Bookkeepers Wanted: Pentagon investigators discovered in August that a small South Carolina company fraudulently collected $20.5 million in shipping costs, including one invoice of $999,798 for sending two washers (cost: 19 cents each) to a base in Texas. According to Bloomberg News, the Defense Department was said to have a policy of automatically and unquestioningly paying shipping bills labeled "priority."
The Senate Finance Committee found in April that more than 450,000 federal employees and retirees owe back federal income taxes (totaling about $3 billion), including almost 5 percent of the employees and retirees of the U.S. Tax Court.
Bureaucrats Being Bureaucrats: About 30 Iowa school districts had their funding applications for preschool grants tossed out in September, the state Department of Education said, because the paperwork was not double-spaced, as required.
In August, the Palestinian Authority admitted that, after Hamas violently split from the government in mid-June, civil servants nonetheless failed to act quickly and thus in July continued to pay the salaries of about 3,000 Hamas security officers (who were formerly PA employees, but who by then were fighting the PA).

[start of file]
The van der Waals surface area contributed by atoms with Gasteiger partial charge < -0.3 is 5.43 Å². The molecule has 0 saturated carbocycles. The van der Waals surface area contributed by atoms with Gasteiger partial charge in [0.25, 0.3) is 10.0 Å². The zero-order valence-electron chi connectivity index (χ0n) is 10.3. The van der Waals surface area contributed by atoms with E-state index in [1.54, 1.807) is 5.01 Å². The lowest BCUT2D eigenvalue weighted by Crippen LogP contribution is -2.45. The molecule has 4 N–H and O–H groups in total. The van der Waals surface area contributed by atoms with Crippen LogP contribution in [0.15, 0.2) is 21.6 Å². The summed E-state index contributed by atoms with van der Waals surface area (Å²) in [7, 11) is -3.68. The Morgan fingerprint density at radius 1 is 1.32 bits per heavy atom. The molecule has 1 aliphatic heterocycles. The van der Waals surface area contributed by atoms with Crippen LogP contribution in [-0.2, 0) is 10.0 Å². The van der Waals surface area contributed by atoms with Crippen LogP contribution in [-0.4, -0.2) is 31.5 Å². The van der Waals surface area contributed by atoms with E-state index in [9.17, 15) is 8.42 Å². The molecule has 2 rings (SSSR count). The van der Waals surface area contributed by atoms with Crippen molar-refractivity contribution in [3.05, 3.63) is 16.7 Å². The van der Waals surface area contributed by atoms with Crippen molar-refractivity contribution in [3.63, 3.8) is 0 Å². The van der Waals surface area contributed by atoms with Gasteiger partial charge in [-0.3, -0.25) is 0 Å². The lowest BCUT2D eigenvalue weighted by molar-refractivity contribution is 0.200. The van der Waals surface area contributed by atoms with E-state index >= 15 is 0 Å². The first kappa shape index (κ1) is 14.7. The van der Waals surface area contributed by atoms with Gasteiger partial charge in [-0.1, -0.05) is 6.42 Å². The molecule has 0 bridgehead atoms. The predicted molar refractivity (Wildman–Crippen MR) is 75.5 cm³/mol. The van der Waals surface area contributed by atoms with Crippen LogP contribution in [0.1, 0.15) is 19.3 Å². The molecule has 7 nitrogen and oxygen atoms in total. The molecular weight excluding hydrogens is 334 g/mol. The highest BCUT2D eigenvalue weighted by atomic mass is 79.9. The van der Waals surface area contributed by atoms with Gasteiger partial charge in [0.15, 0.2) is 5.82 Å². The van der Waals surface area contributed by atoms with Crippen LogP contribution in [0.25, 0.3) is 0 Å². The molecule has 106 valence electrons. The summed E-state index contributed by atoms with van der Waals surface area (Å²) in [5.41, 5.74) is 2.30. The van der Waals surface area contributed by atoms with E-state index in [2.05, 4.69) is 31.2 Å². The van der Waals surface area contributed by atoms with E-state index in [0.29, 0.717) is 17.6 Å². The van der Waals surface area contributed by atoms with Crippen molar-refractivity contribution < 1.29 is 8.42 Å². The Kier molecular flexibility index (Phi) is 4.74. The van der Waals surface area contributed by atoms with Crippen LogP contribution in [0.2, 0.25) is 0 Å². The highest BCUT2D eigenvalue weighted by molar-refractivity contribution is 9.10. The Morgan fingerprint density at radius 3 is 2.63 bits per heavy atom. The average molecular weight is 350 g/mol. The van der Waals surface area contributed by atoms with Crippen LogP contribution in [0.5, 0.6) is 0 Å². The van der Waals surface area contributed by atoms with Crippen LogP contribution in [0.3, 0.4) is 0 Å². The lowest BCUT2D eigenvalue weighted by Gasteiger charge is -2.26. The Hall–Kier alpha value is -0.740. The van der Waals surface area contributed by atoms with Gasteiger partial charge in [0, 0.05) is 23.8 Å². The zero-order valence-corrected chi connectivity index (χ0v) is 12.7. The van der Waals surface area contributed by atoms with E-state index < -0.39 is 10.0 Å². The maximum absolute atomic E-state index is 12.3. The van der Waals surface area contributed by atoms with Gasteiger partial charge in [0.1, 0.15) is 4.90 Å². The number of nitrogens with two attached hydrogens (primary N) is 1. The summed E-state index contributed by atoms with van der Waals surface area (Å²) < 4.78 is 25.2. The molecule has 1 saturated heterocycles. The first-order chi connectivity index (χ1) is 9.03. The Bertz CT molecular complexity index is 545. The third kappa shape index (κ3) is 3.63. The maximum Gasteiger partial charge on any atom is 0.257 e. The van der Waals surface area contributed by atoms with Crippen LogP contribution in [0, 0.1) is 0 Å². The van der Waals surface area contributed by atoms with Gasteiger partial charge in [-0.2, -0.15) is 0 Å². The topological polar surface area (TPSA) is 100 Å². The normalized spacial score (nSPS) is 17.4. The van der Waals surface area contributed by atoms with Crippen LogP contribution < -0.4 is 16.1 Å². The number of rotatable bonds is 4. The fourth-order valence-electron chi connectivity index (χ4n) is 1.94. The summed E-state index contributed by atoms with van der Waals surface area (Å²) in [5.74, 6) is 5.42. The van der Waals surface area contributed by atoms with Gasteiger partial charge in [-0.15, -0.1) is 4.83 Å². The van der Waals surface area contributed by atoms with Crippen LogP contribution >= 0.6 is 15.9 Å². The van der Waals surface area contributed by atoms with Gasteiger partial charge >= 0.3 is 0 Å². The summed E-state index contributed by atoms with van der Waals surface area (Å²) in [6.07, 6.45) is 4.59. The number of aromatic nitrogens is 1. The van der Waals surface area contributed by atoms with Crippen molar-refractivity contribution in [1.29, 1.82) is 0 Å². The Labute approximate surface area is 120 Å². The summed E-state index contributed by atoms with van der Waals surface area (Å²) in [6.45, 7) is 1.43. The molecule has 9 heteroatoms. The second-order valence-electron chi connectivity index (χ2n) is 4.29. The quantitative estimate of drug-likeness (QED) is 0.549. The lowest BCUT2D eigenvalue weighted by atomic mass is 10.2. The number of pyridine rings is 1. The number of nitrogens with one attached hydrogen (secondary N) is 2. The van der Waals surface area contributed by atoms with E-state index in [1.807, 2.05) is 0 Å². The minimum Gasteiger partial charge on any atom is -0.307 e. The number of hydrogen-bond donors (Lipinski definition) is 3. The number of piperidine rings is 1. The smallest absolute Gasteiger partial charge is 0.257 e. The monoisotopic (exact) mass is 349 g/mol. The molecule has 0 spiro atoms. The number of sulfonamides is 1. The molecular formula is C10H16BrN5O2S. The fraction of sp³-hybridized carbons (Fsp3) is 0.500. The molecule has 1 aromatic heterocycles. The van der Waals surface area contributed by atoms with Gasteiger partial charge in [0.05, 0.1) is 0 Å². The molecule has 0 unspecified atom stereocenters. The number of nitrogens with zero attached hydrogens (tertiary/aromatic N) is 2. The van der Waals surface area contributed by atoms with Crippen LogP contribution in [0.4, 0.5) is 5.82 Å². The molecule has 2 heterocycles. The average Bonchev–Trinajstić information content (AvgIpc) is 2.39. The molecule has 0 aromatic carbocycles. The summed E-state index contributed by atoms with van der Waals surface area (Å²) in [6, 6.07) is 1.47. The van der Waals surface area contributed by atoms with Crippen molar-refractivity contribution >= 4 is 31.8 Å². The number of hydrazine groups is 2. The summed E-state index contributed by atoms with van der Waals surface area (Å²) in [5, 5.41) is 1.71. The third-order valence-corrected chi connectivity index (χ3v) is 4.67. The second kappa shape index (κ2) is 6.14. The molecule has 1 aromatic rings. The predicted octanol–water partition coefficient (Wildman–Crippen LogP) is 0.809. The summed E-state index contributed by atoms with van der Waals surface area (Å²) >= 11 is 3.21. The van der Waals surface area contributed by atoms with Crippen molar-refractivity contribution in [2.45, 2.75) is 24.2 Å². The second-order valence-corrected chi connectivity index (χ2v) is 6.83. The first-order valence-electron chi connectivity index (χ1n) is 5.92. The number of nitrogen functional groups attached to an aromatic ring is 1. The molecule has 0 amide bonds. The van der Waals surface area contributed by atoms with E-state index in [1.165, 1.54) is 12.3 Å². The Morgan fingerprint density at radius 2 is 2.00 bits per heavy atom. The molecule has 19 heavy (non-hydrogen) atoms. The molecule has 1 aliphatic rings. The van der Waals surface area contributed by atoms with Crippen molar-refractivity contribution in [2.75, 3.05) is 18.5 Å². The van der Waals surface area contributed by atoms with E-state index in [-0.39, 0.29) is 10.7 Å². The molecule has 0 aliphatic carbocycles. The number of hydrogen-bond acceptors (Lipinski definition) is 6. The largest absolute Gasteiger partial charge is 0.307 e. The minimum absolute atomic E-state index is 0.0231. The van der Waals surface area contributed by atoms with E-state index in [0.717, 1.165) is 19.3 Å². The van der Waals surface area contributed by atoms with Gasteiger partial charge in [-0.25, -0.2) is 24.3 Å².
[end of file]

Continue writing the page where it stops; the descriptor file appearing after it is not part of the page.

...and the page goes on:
Jane Balogh, 66, was informed in September that she will not be prosecuted for defrauding elections officials in Seattle, despite having illegally registered her dog, Duncan M. MacDonald, to vote. Balogh, protesting how easy officials have made it for people to vote illegally, put her home phone account in Duncan's name, which is all the proof required for registration, then signed him up, and when an absentee ballot arrived, she went public about her scheme. However, despite the public confession, Duncan continued to be sent official absentee ballots for the two subsequent election cycles.